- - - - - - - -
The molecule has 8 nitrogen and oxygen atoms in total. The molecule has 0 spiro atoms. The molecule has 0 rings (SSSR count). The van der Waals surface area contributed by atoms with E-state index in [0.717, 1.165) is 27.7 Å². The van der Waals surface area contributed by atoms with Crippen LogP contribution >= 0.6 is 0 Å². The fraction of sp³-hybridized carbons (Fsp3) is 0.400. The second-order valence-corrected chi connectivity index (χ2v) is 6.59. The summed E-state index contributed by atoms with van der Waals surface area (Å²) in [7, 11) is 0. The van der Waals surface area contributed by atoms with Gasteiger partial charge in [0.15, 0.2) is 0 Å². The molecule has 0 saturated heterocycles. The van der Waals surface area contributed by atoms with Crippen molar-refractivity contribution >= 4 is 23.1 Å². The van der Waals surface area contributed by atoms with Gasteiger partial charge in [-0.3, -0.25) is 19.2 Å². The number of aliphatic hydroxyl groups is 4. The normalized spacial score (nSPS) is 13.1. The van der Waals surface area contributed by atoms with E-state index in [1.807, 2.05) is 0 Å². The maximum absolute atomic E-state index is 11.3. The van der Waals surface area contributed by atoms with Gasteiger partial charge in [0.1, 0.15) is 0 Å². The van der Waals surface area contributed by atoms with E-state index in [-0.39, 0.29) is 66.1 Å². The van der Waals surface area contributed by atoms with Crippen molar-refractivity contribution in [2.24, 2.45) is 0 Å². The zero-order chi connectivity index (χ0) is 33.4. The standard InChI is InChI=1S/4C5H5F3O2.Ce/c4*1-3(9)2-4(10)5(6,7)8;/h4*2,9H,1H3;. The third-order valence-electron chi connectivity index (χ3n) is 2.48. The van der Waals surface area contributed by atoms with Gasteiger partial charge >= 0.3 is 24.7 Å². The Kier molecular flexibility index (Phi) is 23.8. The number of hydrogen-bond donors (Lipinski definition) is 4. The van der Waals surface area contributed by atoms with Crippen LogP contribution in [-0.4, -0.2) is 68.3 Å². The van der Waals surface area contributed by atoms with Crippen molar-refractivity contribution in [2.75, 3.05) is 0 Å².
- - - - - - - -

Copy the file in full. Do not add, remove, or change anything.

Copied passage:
The molecule has 8 nitrogen and oxygen atoms in total. The molecule has 0 spiro atoms. The molecule has 0 rings (SSSR count). The van der Waals surface area contributed by atoms with E-state index in [0.717, 1.165) is 27.7 Å². The van der Waals surface area contributed by atoms with Crippen LogP contribution >= 0.6 is 0 Å². The fraction of sp³-hybridized carbons (Fsp3) is 0.400. The second-order valence-corrected chi connectivity index (χ2v) is 6.59. The summed E-state index contributed by atoms with van der Waals surface area (Å²) in [7, 11) is 0. The van der Waals surface area contributed by atoms with Gasteiger partial charge in [0.15, 0.2) is 0 Å². The molecule has 0 saturated heterocycles. The van der Waals surface area contributed by atoms with Crippen molar-refractivity contribution >= 4 is 23.1 Å². The van der Waals surface area contributed by atoms with Gasteiger partial charge in [-0.3, -0.25) is 19.2 Å². The number of aliphatic hydroxyl groups is 4. The normalized spacial score (nSPS) is 13.1. The van der Waals surface area contributed by atoms with E-state index in [1.807, 2.05) is 0 Å². The maximum absolute atomic E-state index is 11.3. The van der Waals surface area contributed by atoms with Gasteiger partial charge in [0.1, 0.15) is 0 Å². The van der Waals surface area contributed by atoms with E-state index in [-0.39, 0.29) is 66.1 Å². The van der Waals surface area contributed by atoms with Crippen molar-refractivity contribution in [2.24, 2.45) is 0 Å². The zero-order chi connectivity index (χ0) is 33.4. The standard InChI is InChI=1S/4C5H5F3O2.Ce/c4*1-3(9)2-4(10)5(6,7)8;/h4*2,9H,1H3;. The third-order valence-electron chi connectivity index (χ3n) is 2.48. The van der Waals surface area contributed by atoms with Gasteiger partial charge >= 0.3 is 24.7 Å². The Kier molecular flexibility index (Phi) is 23.8. The number of hydrogen-bond donors (Lipinski definition) is 4. The van der Waals surface area contributed by atoms with Crippen LogP contribution in [-0.4, -0.2) is 68.3 Å². The van der Waals surface area contributed by atoms with Crippen molar-refractivity contribution in [2.75, 3.05) is 0 Å².